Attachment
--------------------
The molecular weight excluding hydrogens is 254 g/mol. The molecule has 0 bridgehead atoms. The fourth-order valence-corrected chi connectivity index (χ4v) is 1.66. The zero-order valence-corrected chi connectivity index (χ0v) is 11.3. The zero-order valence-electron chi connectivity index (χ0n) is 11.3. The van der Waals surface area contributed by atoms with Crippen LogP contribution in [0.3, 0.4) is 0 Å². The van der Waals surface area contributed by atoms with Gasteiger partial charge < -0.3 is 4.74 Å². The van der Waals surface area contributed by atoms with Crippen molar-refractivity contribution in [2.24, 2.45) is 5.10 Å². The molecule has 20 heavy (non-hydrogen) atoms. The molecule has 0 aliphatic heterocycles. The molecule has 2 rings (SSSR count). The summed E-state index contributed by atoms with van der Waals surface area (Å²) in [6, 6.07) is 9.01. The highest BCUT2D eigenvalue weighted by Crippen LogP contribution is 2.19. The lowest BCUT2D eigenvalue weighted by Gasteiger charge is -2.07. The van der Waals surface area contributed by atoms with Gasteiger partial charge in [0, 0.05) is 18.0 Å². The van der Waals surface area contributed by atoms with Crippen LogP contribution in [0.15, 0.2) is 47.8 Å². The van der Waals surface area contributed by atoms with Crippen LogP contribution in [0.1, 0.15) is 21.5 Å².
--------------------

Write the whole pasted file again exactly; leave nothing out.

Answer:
The molecular weight excluding hydrogens is 254 g/mol. The molecule has 0 bridgehead atoms. The fourth-order valence-corrected chi connectivity index (χ4v) is 1.66. The zero-order valence-corrected chi connectivity index (χ0v) is 11.3. The zero-order valence-electron chi connectivity index (χ0n) is 11.3. The van der Waals surface area contributed by atoms with Crippen LogP contribution in [0.3, 0.4) is 0 Å². The van der Waals surface area contributed by atoms with Gasteiger partial charge < -0.3 is 4.74 Å². The van der Waals surface area contributed by atoms with Crippen molar-refractivity contribution in [2.24, 2.45) is 5.10 Å². The molecule has 20 heavy (non-hydrogen) atoms. The molecule has 0 aliphatic heterocycles. The molecule has 2 rings (SSSR count). The summed E-state index contributed by atoms with van der Waals surface area (Å²) in [6, 6.07) is 9.01. The highest BCUT2D eigenvalue weighted by Crippen LogP contribution is 2.19. The lowest BCUT2D eigenvalue weighted by Gasteiger charge is -2.07. The van der Waals surface area contributed by atoms with Gasteiger partial charge in [0, 0.05) is 18.0 Å². The van der Waals surface area contributed by atoms with Crippen LogP contribution in [0.15, 0.2) is 47.8 Å². The van der Waals surface area contributed by atoms with Crippen LogP contribution in [0.1, 0.15) is 21.5 Å².